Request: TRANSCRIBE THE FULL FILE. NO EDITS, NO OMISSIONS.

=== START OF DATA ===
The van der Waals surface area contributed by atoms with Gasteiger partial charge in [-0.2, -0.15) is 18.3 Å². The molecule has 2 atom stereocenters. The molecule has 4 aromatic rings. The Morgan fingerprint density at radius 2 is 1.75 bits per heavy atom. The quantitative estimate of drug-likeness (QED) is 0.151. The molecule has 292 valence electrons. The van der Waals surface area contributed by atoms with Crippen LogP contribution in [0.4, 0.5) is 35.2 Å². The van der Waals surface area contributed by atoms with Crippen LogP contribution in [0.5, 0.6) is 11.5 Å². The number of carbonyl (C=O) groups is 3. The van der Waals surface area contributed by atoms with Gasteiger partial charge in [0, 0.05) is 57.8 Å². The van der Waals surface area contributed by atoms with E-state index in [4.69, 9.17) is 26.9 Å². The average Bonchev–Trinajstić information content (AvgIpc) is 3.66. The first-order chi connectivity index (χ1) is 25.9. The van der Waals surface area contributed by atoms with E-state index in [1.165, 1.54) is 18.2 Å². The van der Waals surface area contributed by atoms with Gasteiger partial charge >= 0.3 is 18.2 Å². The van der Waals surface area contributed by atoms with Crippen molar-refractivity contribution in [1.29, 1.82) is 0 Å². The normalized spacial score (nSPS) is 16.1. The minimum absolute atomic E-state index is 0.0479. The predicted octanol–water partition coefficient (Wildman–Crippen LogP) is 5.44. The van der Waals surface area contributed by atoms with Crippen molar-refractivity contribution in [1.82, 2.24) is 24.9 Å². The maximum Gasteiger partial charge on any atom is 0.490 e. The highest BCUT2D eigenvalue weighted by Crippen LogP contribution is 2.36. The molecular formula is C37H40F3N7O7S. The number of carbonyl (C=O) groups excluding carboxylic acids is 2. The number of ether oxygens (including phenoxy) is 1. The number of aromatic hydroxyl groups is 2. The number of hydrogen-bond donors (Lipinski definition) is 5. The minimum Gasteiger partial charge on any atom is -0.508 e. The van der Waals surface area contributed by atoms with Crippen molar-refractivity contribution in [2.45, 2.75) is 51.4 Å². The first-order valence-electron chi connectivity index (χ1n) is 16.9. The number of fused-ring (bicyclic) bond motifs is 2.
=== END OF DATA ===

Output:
The van der Waals surface area contributed by atoms with Gasteiger partial charge in [-0.2, -0.15) is 18.3 Å². The molecule has 2 atom stereocenters. The molecule has 4 aromatic rings. The Morgan fingerprint density at radius 2 is 1.75 bits per heavy atom. The quantitative estimate of drug-likeness (QED) is 0.151. The molecule has 292 valence electrons. The van der Waals surface area contributed by atoms with Crippen LogP contribution in [0.4, 0.5) is 35.2 Å². The van der Waals surface area contributed by atoms with Crippen LogP contribution in [0.5, 0.6) is 11.5 Å². The number of carbonyl (C=O) groups is 3. The van der Waals surface area contributed by atoms with Gasteiger partial charge in [0, 0.05) is 57.8 Å². The van der Waals surface area contributed by atoms with E-state index in [4.69, 9.17) is 26.9 Å². The average Bonchev–Trinajstić information content (AvgIpc) is 3.66. The first-order chi connectivity index (χ1) is 25.9. The van der Waals surface area contributed by atoms with E-state index in [1.165, 1.54) is 18.2 Å². The van der Waals surface area contributed by atoms with Gasteiger partial charge >= 0.3 is 18.2 Å². The van der Waals surface area contributed by atoms with Crippen molar-refractivity contribution in [1.29, 1.82) is 0 Å². The normalized spacial score (nSPS) is 16.1. The minimum absolute atomic E-state index is 0.0479. The predicted octanol–water partition coefficient (Wildman–Crippen LogP) is 5.44. The van der Waals surface area contributed by atoms with Crippen molar-refractivity contribution in [1.82, 2.24) is 24.9 Å². The maximum Gasteiger partial charge on any atom is 0.490 e. The highest BCUT2D eigenvalue weighted by Crippen LogP contribution is 2.36. The molecular formula is C37H40F3N7O7S. The number of carbonyl (C=O) groups excluding carboxylic acids is 2. The number of ether oxygens (including phenoxy) is 1. The number of aromatic hydroxyl groups is 2. The number of hydrogen-bond donors (Lipinski definition) is 5. The minimum Gasteiger partial charge on any atom is -0.508 e. The van der Waals surface area contributed by atoms with Crippen molar-refractivity contribution in [2.45, 2.75) is 51.4 Å². The first-order valence-electron chi connectivity index (χ1n) is 16.9. The number of fused-ring (bicyclic) bond motifs is 2.